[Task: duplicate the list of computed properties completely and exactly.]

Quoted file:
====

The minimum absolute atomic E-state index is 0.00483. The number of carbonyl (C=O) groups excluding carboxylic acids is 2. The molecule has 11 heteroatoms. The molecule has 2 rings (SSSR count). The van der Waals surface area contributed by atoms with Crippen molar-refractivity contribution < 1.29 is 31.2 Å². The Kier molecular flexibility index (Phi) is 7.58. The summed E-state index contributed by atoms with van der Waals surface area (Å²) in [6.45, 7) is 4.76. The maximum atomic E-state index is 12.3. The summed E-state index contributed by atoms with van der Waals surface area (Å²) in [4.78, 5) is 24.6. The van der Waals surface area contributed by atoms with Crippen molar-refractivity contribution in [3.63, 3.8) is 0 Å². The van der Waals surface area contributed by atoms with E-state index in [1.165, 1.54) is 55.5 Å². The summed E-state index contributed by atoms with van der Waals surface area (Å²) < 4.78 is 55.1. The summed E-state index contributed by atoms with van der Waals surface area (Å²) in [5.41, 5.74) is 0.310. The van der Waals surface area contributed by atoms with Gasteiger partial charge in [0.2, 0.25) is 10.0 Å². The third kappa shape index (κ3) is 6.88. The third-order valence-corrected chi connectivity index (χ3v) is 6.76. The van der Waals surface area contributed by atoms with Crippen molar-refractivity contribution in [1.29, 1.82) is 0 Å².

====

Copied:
The minimum absolute atomic E-state index is 0.00483. The number of carbonyl (C=O) groups excluding carboxylic acids is 2. The molecule has 11 heteroatoms. The molecule has 2 rings (SSSR count). The van der Waals surface area contributed by atoms with Crippen molar-refractivity contribution < 1.29 is 31.2 Å². The Kier molecular flexibility index (Phi) is 7.58. The summed E-state index contributed by atoms with van der Waals surface area (Å²) in [6.45, 7) is 4.76. The maximum atomic E-state index is 12.3. The summed E-state index contributed by atoms with van der Waals surface area (Å²) in [4.78, 5) is 24.6. The van der Waals surface area contributed by atoms with Crippen molar-refractivity contribution in [3.63, 3.8) is 0 Å². The van der Waals surface area contributed by atoms with E-state index in [1.165, 1.54) is 55.5 Å². The summed E-state index contributed by atoms with van der Waals surface area (Å²) < 4.78 is 55.1. The summed E-state index contributed by atoms with van der Waals surface area (Å²) in [5.41, 5.74) is 0.310. The van der Waals surface area contributed by atoms with Gasteiger partial charge in [0.2, 0.25) is 10.0 Å². The third kappa shape index (κ3) is 6.88. The third-order valence-corrected chi connectivity index (χ3v) is 6.76. The van der Waals surface area contributed by atoms with Crippen molar-refractivity contribution in [1.29, 1.82) is 0 Å².